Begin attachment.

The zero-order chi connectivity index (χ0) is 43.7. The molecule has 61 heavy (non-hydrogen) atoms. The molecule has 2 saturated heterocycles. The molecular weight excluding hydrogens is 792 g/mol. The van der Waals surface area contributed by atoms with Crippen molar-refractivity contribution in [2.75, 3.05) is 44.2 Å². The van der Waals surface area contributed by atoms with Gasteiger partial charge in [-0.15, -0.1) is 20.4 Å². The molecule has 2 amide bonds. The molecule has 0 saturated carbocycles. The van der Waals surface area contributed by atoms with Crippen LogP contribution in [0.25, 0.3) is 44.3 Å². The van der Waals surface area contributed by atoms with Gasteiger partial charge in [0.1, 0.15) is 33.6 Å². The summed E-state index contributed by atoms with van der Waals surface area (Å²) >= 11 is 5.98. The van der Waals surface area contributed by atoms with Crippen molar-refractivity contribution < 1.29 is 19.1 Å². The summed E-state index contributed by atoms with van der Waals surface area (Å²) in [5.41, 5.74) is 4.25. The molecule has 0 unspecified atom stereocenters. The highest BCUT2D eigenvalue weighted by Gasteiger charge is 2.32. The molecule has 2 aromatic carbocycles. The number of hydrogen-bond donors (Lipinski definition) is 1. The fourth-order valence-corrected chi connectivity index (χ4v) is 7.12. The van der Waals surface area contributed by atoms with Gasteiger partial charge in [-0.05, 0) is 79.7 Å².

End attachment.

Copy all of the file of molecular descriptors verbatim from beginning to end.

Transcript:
The zero-order chi connectivity index (χ0) is 43.7. The molecule has 61 heavy (non-hydrogen) atoms. The molecule has 2 saturated heterocycles. The molecular weight excluding hydrogens is 792 g/mol. The van der Waals surface area contributed by atoms with Crippen molar-refractivity contribution in [2.75, 3.05) is 44.2 Å². The van der Waals surface area contributed by atoms with Gasteiger partial charge in [-0.15, -0.1) is 20.4 Å². The molecule has 2 amide bonds. The molecule has 0 saturated carbocycles. The van der Waals surface area contributed by atoms with Crippen LogP contribution in [0.25, 0.3) is 44.3 Å². The van der Waals surface area contributed by atoms with Gasteiger partial charge in [0.1, 0.15) is 33.6 Å². The summed E-state index contributed by atoms with van der Waals surface area (Å²) >= 11 is 5.98. The van der Waals surface area contributed by atoms with Crippen molar-refractivity contribution < 1.29 is 19.1 Å². The summed E-state index contributed by atoms with van der Waals surface area (Å²) in [5.41, 5.74) is 4.25. The molecule has 0 unspecified atom stereocenters. The highest BCUT2D eigenvalue weighted by Gasteiger charge is 2.32. The molecule has 2 aromatic carbocycles. The number of hydrogen-bond donors (Lipinski definition) is 1. The fourth-order valence-corrected chi connectivity index (χ4v) is 7.12. The van der Waals surface area contributed by atoms with Gasteiger partial charge in [-0.05, 0) is 79.7 Å².